When it was finally published in August 1933, the book was an instant hit. At the close of publication day, its first print-run of 3,000 had sold out. The Sunday Times called it “a book which stands alone among books written by women about the war”. Rebecca West wrote that it was “a vivid testimony”. Virginia Woolf noted in her diaries that she felt compelled to stay up all night to finish the memoir. When it was later published in America, the New York Times reviewer wrote that Brittain’s autobiographical account was “honest… revealing… heartbreakingly beautiful”.
Over the next six years, Testament of Youth sold 120,000 copies. With the outbreak of the second world war, Brittain’s pacifist philosophy fell out of favour. It wasn’t until the late 70s, after her death, that the feminist publisher Virago reprinted Testament of Youth and a hugely popular television series brought the work to a wider audience.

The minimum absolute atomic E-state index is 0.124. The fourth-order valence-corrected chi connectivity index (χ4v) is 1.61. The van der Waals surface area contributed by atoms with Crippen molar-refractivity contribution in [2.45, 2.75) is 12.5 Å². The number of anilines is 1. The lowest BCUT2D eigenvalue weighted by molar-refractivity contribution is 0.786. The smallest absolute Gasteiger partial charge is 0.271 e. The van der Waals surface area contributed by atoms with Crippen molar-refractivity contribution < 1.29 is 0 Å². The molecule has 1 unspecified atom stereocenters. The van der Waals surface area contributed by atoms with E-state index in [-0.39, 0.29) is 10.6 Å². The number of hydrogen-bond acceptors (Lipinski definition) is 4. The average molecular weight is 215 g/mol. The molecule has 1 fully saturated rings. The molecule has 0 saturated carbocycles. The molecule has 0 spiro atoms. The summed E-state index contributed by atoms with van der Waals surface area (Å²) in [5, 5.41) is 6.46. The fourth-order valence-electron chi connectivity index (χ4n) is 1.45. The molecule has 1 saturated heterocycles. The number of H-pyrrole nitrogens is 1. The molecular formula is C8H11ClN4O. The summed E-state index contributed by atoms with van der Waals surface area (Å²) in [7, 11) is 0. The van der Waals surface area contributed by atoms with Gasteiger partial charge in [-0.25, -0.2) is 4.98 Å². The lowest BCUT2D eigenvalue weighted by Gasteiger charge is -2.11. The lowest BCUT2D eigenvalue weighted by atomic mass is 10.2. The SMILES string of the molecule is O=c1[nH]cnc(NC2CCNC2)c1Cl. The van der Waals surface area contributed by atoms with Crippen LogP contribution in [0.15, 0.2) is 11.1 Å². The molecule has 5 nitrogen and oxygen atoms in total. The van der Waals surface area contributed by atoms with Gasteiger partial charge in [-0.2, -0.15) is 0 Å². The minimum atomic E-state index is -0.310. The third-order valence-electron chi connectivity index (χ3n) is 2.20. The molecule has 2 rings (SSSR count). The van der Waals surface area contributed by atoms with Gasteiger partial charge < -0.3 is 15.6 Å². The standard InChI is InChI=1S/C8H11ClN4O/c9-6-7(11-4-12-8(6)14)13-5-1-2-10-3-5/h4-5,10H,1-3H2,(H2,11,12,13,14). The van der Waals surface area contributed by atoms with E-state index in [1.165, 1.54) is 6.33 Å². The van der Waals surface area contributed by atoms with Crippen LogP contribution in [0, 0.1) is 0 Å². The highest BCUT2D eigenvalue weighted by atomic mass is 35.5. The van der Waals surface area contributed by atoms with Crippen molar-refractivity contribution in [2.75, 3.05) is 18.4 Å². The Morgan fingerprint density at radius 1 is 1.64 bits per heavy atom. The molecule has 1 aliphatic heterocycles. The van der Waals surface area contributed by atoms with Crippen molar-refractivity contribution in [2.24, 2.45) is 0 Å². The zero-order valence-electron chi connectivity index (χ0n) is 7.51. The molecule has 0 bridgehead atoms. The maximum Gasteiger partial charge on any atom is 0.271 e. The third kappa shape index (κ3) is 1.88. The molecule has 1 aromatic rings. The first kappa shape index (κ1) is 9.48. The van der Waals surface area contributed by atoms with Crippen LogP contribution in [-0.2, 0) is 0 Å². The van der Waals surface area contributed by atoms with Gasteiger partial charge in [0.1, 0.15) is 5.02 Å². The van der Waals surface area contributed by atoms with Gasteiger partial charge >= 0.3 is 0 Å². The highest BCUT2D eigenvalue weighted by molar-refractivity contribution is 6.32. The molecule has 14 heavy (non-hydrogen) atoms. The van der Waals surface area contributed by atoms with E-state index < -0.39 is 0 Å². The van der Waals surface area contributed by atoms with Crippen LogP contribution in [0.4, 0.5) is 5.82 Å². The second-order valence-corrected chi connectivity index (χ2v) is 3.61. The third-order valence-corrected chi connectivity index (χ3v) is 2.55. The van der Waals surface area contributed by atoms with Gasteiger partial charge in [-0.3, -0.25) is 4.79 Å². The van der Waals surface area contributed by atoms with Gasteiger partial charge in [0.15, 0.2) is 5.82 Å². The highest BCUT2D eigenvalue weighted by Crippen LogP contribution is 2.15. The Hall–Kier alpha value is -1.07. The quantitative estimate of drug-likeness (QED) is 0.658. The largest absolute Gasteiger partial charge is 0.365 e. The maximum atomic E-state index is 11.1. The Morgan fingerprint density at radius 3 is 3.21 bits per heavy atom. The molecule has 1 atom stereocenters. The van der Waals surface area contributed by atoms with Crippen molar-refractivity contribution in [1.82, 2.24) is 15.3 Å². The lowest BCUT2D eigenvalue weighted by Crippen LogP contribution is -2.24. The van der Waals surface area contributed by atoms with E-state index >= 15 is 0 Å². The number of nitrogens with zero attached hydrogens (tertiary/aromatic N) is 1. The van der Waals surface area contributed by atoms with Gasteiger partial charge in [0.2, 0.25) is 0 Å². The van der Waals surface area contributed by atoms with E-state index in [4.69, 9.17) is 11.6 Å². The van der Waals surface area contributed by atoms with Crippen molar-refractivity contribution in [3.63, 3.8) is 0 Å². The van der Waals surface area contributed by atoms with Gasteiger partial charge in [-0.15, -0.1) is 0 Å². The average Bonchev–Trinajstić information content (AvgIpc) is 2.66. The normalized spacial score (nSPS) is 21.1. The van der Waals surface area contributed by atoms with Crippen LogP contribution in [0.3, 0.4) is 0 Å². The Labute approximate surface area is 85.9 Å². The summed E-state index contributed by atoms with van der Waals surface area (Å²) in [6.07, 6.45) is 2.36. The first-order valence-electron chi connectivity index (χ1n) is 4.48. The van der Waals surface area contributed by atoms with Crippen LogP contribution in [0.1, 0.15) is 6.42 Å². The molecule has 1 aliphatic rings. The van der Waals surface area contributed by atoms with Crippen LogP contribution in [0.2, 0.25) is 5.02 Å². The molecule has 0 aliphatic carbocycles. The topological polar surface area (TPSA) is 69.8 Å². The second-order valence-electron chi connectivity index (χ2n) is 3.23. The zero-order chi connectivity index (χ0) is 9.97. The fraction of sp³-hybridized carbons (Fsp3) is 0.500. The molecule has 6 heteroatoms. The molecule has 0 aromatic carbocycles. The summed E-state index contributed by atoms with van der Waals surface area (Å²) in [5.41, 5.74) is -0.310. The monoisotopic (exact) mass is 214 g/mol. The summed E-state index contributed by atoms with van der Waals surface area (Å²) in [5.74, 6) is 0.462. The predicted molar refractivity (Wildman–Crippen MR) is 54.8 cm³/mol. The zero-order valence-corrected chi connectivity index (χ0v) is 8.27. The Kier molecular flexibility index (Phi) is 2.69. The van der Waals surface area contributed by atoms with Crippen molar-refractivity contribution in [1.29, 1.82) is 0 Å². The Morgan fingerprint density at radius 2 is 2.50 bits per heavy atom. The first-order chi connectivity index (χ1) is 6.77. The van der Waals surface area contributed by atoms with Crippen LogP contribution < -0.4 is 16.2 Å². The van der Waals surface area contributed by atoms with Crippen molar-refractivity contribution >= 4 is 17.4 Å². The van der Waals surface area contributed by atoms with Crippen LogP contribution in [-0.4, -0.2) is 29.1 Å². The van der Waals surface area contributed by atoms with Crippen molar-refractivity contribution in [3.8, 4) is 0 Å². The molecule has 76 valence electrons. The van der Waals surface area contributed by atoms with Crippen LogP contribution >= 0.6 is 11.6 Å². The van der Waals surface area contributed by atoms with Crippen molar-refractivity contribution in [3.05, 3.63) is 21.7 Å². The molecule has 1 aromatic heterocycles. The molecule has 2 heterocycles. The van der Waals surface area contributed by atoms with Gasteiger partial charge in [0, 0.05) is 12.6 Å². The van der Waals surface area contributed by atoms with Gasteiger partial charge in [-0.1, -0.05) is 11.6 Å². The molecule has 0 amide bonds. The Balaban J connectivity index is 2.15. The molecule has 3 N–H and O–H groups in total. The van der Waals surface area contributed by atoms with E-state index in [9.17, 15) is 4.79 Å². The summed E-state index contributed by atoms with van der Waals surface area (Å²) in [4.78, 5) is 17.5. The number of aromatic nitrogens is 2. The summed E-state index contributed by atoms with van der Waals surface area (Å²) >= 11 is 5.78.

It remains deeply influential. Even now, eight decades after its publication, it continues to inspire a new generation. A film adaptation co-produced by BBC Films and starring Saoirse Ronan, who won an Oscar nomination for her role in Atonement, is in development, and the book seems to strike a chord with contemporary readers who have themselves lived through an era of renewed conflict in Iraq and Afghanistan.
It’s a legacy that would have surprised Brittain herself. When she died, in 1970, she believed, according to Bostridge, “that her reputation was at the lowest ebb it had ever been. It’s one of the sad things about her literary career that she never lived to see the success of Testament of Youth.“
Although Brittain is no longer alive to witness it, her book has shaped the consciousness of modern-day feminists. The literary editor and author Diana Athill wrote in a 2009 article for the Guardian that Brittain “was brave, and her strong feelings would always express themselves in action. And she was honest… as blazingly honest as anyone can be”.